International crude prices have fallen drastically in the past several weeks.
While supply has shot up, demand has fallen equally quickly which has resulted in tankers overflowing around the world.
In some countries, an entire barrel of crude oil has become cheaper than a mug of starbucks coffee. In a few other countries, there is so much crude oil that rail cars are being prepared to store oil overflowing from tankers. And most countries hugely dependent on oil-producing nations to meet their respective domestic demands are seriously considering how much to take in now.
In just a matter of weeks, a prized commodity has seen a twist of fate like never before.
The spiraling prices of crude oil in the global market has primary stemmed out of two equally important factors - an exponential rise in production from several oil-producing countries and a drastically falling demand due to lockdowns in several countries to check the coronavirus pandemic. The two combined have had a massive impact on petrol and diesel prices in the international market. Global crude prices have dipped by more than 50% to under $26 a barrel since March 6. In certain parts of the world, it has become far more expensive to transport crude than crude itself. And most indications are that the prevailing situation is likely to stay.
Oiling the Troubled Diplomatic Wheel
The spurt in production has been a direct result of a fallout between Saudi Arabia and Russia with the Organisation of Petroleum Exporting Countries (OPEC) asking Moscow to cut back on supplies.
Saudi Arabia, the de facto leader of OPEC, vowed to take production to maximum capacity and reduce export prices. And for most parts, it has acted upon it. Reuters has reported that Saudi Arabia is flooding the market and has tried to sell cheap oil to refiners that buy Russian crude. This has also prompted Russia to hit back by upping its own production.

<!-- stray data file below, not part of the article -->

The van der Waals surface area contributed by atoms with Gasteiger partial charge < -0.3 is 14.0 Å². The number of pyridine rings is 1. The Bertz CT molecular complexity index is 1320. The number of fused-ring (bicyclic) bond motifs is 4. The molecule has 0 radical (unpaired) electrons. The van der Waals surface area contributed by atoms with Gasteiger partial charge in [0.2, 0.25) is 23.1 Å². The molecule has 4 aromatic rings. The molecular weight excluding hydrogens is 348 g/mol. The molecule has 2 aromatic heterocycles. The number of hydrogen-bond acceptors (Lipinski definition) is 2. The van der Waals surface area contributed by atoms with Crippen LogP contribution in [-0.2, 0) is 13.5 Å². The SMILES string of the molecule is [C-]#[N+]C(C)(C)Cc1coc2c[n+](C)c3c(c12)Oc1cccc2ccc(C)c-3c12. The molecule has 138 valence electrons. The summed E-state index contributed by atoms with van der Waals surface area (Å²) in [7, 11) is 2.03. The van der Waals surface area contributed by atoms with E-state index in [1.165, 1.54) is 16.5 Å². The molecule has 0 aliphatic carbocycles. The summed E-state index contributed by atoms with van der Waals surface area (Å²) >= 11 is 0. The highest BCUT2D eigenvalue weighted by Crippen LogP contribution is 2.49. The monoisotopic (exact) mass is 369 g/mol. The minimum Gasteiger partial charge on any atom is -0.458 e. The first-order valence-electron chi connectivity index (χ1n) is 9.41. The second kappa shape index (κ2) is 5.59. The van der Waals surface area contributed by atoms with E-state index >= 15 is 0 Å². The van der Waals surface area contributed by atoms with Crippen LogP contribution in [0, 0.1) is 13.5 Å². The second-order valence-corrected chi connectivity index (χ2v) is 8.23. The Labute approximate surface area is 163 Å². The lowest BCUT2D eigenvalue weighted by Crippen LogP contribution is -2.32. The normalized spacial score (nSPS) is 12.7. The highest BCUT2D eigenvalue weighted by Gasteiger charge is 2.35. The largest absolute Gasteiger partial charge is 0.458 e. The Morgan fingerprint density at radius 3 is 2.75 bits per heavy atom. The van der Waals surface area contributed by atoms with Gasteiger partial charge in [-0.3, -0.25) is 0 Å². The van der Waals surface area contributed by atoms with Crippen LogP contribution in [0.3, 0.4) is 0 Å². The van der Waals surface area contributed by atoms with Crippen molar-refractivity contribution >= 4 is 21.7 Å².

The United States has urged both countries to ease up but there is no end in sight to the prevailing situation even as some of the smaller oil producing countries - especially those in Africa and Latin America - face extremely troubled times ahead.
Oil in the Time of Corona
Coinciding with what many have described as an ego battle between Saudi Arabia and Russia is the coronavirus pandemic that has sent ripples across the world. It is estimated that one in every three people in the world is currently under lockdown. To spell it out in the simplest form, nowhere to go means no need for vehicles and no need for vehicles translates to no need for fuel.
In India, for instance, a 21-day lockdown has forced more than a billion people to remain at home. Jam-packed roads are now deserted. Roaring car factories are eerily silent. Two refineries have already declared force majeure on crude purchases from the Middle East because there is simply no space left. (Full report here)
Italy, one of the worst hit by coronavirus pandemic, has simply shut all its fuel stations for now.
Many refiners in Spain, another European country bearing the brunt of coronavirus, said they were suspending work because refining crude has become more costly than crude itself.
Even countries which had hoped to make the most of the current situation by filling every possible space with cheap crude are now reportedly stemming back on the binge shopping.
It is predicted that the pandemic could further see a fall of demand by as much as 20 million barrels a day in April. "Cars not on the road, airplanes not in the air, factories not working, people not going to work - we see, in this month of April that’s coming, what could be a 20 million barrel a day decline in oil demand," Dan Yergin, an expert on oil, told CNBC.
Clearly then, what was considered black gold has now been reduced to a cheap metal that the world has too much of. With a resolution between Saudi Arabia and Russia unlikely in the near future and coronavirus continuing to threaten human-kind, oil will make the whole world slip and slide before it can walk again.